Fachbereich Veterinärmedizin



    Klinische, labordiagnostische, radiologische Befunde und Verlauf bei 99 Hunden mit Leptospirose 2006 - 2013 (2015)

    Knöpfler, Stefanie Valentina (WE 20)
    Berlin: Mensch und Buch Verlag, 2015 — VIII, 191 Seiten
    ISBN: 978-3-86387-627-2
    URL (Volltext): http://www.diss.fu-berlin.de/diss/receive/FUDISS_thesis_000000100127
    Klinik für kleine Haustiere

    Oertzenweg 19 b
    Haus 1
    14163 Berlin
    Tel.+49 30 838 62356 Fax: +49 30 - 838 460 157
    email: kleintierklinik@vetmed.fu-berlin.de

    Abstract / Zusammenfassung

    Leptospirosis is a zoonotic bacterial disease with a worldwide distribution, which is caused by spirochetes of the pathogenic genus Leptospira. It is a „re-emerging disease“ in humans and dogs. The aims of this study were 1) to evaluate distribution of Leptospira serogroups in dogs with leptospirosis from North East Germany (2006-2013) and to link specific serogroups with particular clinical manifestations, 2) to analyse epidemiological data and to define risk factors for leptospirosis in dogs, 3) to describe clinical, laboratory and radiological features and outcome in dogs with leptospirosis and 4) to examine negative prognostic factors (clinical signs, laboratory and radiological findings) in dogs with leptospirosis. 1) 526 dogs suspicious for leptospirosis were presented at the small animal clinic between April 2006 and March 2013. The dogs were tested for leptospirosis and 99 dogs met the inclusion criteria. Diagnoses were based on microscopic agglutination testing (MAT; n=55), blood/urine polymerase chain reaction (PCR; n=22), MAT and PCR-results (n=15) and histopathology (Levaditi staining; n=7). Grippotyphosa (65%), Australis (61%) and Pomona (60%) were the most common serogroups with the highest MAT titers. Serogroup distribution in dogs with leptospirosis from North East Germany changed only slightly in the last seven years. Serogroup-specific evaluation revealed a possible link between thrombocytopenia and Pomona infection and radiological pulmonary changes and Australis/Grippotyphosa infection. 2) Most of the dogs in this study were presented from August to October, in warm, moist weather conditions. Affected dogs often drank from ponds (67%), lived in rural or suburban regions (62%) and had regularly contact to standing water, lakes or streams (62%). Contact with rodents and wild boars or their urine were also often described (46%). 80% of the dogs with leptospirosis were regularly vaccinated.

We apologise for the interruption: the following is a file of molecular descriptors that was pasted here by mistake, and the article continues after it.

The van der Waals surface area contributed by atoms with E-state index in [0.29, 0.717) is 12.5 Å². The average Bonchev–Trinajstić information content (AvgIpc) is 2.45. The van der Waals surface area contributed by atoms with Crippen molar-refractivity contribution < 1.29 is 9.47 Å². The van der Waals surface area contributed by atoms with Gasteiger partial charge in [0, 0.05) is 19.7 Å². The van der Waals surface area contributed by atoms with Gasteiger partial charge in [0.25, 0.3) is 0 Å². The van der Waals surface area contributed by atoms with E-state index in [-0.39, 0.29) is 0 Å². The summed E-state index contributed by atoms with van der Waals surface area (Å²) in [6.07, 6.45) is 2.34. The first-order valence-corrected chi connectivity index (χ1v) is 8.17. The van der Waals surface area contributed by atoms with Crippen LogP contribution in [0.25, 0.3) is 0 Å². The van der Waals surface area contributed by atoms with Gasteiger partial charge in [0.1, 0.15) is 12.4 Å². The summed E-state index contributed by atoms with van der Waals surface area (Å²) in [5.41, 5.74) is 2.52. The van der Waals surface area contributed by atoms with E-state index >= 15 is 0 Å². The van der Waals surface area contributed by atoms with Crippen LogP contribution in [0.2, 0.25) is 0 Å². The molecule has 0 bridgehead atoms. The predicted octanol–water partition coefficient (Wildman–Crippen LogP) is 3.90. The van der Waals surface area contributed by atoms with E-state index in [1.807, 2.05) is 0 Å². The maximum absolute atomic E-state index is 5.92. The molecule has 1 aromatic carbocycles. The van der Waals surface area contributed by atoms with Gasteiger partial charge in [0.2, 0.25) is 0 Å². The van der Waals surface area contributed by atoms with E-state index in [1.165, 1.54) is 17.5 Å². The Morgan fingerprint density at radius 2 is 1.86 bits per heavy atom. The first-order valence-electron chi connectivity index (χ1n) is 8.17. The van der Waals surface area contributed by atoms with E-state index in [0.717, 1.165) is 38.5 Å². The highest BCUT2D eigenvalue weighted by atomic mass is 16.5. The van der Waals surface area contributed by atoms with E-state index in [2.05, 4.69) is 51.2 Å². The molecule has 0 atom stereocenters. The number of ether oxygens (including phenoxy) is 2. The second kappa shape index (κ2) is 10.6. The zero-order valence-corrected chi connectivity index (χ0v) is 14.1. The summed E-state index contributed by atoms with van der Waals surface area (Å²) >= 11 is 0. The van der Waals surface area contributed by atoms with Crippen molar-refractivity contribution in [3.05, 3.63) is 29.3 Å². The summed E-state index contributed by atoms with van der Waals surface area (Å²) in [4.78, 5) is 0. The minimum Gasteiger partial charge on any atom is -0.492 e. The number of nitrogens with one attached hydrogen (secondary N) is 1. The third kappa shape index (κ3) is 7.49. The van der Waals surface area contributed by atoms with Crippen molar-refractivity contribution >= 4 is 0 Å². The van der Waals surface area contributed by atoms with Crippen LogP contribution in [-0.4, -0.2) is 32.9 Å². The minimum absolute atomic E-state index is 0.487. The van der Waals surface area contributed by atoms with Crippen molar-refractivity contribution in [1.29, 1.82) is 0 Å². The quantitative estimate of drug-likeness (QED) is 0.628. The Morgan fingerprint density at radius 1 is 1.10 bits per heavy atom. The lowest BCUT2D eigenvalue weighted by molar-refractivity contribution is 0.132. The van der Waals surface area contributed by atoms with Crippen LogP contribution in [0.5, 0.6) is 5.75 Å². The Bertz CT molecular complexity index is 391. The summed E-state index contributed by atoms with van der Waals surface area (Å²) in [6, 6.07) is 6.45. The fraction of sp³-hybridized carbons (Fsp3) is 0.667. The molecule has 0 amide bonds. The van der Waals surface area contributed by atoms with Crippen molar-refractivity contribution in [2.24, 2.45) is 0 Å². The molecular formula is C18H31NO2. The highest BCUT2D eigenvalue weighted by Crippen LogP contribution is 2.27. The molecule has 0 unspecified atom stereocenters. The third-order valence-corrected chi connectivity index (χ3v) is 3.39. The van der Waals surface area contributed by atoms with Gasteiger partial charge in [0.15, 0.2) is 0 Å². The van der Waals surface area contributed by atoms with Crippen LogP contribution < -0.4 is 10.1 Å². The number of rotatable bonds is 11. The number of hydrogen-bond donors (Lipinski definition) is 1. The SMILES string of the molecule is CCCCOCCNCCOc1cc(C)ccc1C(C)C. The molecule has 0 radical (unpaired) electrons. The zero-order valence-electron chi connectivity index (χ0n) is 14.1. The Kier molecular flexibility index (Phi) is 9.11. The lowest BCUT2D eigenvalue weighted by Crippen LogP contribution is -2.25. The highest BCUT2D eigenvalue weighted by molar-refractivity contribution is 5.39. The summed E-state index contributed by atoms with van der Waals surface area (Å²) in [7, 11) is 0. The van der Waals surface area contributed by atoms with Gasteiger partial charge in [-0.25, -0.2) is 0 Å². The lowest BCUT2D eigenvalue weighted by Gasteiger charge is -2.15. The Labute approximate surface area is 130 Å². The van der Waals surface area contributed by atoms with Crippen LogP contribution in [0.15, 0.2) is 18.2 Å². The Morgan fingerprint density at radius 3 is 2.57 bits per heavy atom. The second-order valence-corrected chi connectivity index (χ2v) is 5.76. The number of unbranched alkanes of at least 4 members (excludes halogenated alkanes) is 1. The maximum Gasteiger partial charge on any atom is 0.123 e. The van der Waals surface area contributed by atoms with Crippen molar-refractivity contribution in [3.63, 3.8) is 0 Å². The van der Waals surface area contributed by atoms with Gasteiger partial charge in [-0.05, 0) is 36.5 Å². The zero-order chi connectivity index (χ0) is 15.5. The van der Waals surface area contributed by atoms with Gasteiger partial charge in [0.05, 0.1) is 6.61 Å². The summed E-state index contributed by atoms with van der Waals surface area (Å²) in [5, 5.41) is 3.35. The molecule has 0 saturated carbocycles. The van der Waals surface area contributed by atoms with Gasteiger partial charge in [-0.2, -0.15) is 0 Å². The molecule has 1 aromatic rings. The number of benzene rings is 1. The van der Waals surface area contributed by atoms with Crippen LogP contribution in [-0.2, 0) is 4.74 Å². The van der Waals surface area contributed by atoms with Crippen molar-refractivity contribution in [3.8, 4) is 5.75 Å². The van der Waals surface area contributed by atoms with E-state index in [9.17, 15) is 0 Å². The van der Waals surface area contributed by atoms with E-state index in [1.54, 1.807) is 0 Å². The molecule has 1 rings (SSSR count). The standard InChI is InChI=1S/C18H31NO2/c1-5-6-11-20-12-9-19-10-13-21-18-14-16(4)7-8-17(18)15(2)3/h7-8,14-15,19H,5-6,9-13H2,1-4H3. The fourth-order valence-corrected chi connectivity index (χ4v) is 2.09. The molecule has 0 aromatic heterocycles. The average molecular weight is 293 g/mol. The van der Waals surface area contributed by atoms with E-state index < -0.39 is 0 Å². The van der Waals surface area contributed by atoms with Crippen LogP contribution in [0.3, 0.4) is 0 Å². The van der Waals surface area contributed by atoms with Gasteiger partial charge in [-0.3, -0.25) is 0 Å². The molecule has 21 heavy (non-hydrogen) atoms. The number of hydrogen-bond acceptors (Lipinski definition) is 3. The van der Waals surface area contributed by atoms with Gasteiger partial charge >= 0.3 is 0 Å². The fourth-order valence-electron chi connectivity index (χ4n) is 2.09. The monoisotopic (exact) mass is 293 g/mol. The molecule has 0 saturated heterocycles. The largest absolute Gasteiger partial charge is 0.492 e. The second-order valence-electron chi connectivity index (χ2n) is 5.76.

3) At initial presentation, the most common clinical findings were lethargy (96%), anorexia (88%), vomitus (85%), a painful abdomen (39%), diarrhea (38%), oliguria (27%), tachypnea (26%), delayed capillary refill time (18%), pale mucous membranes (17%), fever (15%), hypothermia (15%) and icteric mucous membranes (10%). Abnormal findings of the CBC on admission included anemia (63%), thrombocytopenia (62%) and leukocytosis (57%). Biochemistry abnormalities included increased urea (84%) and creatinine concentrations (82%), elevated liver enzyme activities (80%), hyperbilirubinemia (70%), hyperphosphatemia (67%), hyponatremia (63%) and hypoalbuminemia (55%). In the course of disease leukocytosis (87%), anemia (85%) and thrombocytopenia (75%) were the most common findings of the CBC. Biochemistry abnormalities included increased creatinine (95%) and urea concentrations (93%), elevated liver enzyme activities (93%), hyperbilirubinemia (87%), hyponatremia (81%), hypoalbuminemia (80%) and hyperphosphatemia (75%). Urinalysis often revealed glucosuria (77%) and an elevated urine-protein/creatinine-ratio (U-P/U-C; 75%). Radiological pulmonary changes were detected in 57% of the dogs during the progression of disease. Based on clinical, laboratory and radiological changes in the majority of patients renal (95%) and/or hepatic (93%) disease was detected. A pulmonary form of leptospirosis was present in 57% of the dogs. In the course of disease, 99% of the dogs had a multi-organ involvement. Kidneys/liver/lungs, kidneys/liver, kidneys/lungs or liver/lungs were affected in 49,5%, 41,4%, 5,1% or 3% of the dogs, respectively. One dog (1%) had only liver insufficiency. 67 dogs survived. 32 dogs died or had to be euthanized, 24 of them (75%) due to “leptospiral pulmonary hemorrhage syndrome” (LPHS). In conclusion, lung involvement represented a severe complication causing increased mortality. 4) Severe dyspnea (odds ratio {OR}=16; p-value<0.001), high-grade increased bilirubin (OR=6; p=0.001) and creatinine values (OR=5; p=0.001) as well as radiological pulmonary changes grade 3 (generalized severe reticulonodular interstitial pattern with patchy alveolar consolidations) (OR=19; p<0.001) were associated with an increased risk of mortality. In multiple linear regression, dogs with renal, hepatic and pulmonary involvement had the highest risk of letality (p<0.001). Furthermore, severely increased creatinine concentrations in combination with severe thrombocytopenia (OR=4; p=0.006) or high-grade elevated liver enzyme activities (OR=4; p=0.004) were significantly associated with letality in dogs with leptospirosis.